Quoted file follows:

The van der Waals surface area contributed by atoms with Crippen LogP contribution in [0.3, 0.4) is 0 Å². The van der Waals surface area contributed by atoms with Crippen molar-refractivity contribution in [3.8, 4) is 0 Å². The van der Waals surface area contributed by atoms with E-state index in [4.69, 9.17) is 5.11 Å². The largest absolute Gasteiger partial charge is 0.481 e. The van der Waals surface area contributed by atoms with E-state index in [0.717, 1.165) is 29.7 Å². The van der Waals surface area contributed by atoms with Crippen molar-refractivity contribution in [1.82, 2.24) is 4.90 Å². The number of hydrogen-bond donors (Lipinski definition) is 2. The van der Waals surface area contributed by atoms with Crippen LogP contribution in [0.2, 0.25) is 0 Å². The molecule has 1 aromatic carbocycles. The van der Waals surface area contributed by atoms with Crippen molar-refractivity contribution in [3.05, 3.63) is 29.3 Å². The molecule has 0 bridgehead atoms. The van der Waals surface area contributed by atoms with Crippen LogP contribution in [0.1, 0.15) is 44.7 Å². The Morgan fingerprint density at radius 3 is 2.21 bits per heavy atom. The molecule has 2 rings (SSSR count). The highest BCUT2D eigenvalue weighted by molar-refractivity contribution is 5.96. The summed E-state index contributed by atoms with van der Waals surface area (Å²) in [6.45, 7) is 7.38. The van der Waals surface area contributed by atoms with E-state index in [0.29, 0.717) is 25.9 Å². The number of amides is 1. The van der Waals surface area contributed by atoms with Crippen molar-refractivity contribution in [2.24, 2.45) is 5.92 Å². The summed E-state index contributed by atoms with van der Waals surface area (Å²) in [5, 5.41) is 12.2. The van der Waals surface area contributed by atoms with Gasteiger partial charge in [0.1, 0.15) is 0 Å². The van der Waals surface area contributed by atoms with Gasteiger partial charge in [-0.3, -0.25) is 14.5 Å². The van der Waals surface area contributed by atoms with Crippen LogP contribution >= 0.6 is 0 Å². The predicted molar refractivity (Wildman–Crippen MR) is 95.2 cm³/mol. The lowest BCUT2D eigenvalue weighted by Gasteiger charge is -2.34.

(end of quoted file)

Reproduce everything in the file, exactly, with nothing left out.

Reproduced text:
The van der Waals surface area contributed by atoms with Crippen LogP contribution in [0.3, 0.4) is 0 Å². The van der Waals surface area contributed by atoms with Crippen molar-refractivity contribution in [3.8, 4) is 0 Å². The van der Waals surface area contributed by atoms with E-state index in [4.69, 9.17) is 5.11 Å². The largest absolute Gasteiger partial charge is 0.481 e. The van der Waals surface area contributed by atoms with E-state index in [0.717, 1.165) is 29.7 Å². The van der Waals surface area contributed by atoms with Crippen molar-refractivity contribution in [1.82, 2.24) is 4.90 Å². The number of hydrogen-bond donors (Lipinski definition) is 2. The van der Waals surface area contributed by atoms with Crippen LogP contribution in [0.2, 0.25) is 0 Å². The molecule has 1 aromatic carbocycles. The van der Waals surface area contributed by atoms with Crippen molar-refractivity contribution in [3.05, 3.63) is 29.3 Å². The molecule has 0 bridgehead atoms. The van der Waals surface area contributed by atoms with Crippen LogP contribution in [0.1, 0.15) is 44.7 Å². The Morgan fingerprint density at radius 3 is 2.21 bits per heavy atom. The molecule has 2 rings (SSSR count). The highest BCUT2D eigenvalue weighted by molar-refractivity contribution is 5.96. The summed E-state index contributed by atoms with van der Waals surface area (Å²) in [6.45, 7) is 7.38. The van der Waals surface area contributed by atoms with E-state index in [0.29, 0.717) is 25.9 Å². The number of amides is 1. The van der Waals surface area contributed by atoms with Crippen molar-refractivity contribution in [2.24, 2.45) is 5.92 Å². The summed E-state index contributed by atoms with van der Waals surface area (Å²) in [5, 5.41) is 12.2. The van der Waals surface area contributed by atoms with Gasteiger partial charge in [0.1, 0.15) is 0 Å². The van der Waals surface area contributed by atoms with Gasteiger partial charge in [-0.3, -0.25) is 14.5 Å². The van der Waals surface area contributed by atoms with Crippen LogP contribution >= 0.6 is 0 Å². The predicted molar refractivity (Wildman–Crippen MR) is 95.2 cm³/mol. The lowest BCUT2D eigenvalue weighted by Gasteiger charge is -2.34.